Marcella: The Glory of the Ladies of Rome

Today is not only the feast of Saint John Bosco, the gentle spiritual father of countless children and young people, it is also the feast of Saint Marcella of Rome. Saint Jerome called Marcella “the glory of the ladies of Rome.”
As a young girl Marcella met Saint Athanasius; his stories of the Desert Fathers of Egypt enthralled her. Marcella married but was widowed after only seven months. Saint Jerome lodged in Marcella’s house on the Aventine. Today one has this marvelous view from the Aventine.
The young widow’s home became an academy for the study of Sacred Scripture and a school of prayer. Saint Paula and other Roman ladies joined her. Marcella was a woman of no mean intellectual prowess. While she respected her spiritual father Jerome, he did not intimidate her. More than once she challenged him with difficult and subtle questions concerning the Scriptures. It was for Marcella that Saint Jerome wrote his explanation of the Hebrew words Amen and Alleluia.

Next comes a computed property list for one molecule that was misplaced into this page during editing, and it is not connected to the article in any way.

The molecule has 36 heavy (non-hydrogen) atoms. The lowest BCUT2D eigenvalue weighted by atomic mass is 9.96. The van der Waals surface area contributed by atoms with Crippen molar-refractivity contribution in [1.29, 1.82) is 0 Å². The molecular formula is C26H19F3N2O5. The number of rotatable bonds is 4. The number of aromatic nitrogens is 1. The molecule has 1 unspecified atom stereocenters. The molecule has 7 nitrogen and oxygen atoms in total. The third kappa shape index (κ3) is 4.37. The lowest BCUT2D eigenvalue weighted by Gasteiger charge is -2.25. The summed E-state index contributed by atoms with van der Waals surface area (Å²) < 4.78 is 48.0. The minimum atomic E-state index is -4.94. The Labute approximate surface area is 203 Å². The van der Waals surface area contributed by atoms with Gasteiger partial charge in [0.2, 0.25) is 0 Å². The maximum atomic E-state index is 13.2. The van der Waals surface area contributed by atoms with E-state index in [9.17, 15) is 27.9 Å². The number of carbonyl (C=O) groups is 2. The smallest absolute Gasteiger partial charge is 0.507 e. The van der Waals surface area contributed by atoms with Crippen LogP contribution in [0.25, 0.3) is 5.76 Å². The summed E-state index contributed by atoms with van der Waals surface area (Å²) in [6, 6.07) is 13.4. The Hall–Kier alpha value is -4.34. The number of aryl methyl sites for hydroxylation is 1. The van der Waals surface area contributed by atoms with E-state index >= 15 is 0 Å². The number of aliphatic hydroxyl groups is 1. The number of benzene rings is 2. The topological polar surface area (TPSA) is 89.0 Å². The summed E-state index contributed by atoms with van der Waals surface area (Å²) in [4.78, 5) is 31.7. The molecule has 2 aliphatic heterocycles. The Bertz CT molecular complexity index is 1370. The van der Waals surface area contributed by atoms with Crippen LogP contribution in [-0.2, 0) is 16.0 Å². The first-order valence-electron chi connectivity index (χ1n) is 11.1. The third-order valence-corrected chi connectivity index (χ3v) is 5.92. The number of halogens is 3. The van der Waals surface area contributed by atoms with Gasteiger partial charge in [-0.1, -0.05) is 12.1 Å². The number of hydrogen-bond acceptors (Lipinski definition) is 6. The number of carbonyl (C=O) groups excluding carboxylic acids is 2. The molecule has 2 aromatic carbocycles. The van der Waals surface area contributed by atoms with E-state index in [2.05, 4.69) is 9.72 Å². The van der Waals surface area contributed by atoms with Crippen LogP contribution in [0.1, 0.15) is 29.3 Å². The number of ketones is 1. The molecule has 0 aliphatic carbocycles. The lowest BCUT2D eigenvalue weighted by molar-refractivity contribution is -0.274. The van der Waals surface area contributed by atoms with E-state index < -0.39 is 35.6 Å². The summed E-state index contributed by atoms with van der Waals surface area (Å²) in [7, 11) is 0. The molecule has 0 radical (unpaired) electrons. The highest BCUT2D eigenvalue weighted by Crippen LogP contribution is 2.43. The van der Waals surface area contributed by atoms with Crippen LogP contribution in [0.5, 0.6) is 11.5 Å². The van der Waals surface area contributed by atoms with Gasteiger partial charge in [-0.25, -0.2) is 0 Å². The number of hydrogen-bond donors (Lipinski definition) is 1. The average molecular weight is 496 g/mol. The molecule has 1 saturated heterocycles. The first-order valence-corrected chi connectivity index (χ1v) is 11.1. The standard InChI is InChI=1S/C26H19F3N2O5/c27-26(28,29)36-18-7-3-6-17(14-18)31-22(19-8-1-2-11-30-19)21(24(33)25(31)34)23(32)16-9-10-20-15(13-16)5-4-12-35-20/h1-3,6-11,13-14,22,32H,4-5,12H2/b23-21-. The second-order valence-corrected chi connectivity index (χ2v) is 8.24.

In a letter to the Roman lady Principia, Saint Jerome compares Marcella to the prophetess Anna in Saint Luke’s Gospel. “Let us then compare her case with that of Marcella,” he says, “and we shall see that the latter has every way the advantage. Anna lived with her husband seven years; Marcella seven months. Anna only hoped for Christ; Marcella held Him fast. Anna confessed Him at His birth; Marcella believed in Him crucified. Anna did not deny the Child; Marcella rejoiced in the Man as king” (Saint Jerome, Letter 127). This is Jerome’s spiritual portrait of Marcella: she clung to Christ, believed in Him crucified, and rejoiced in Him as King.

Add a comment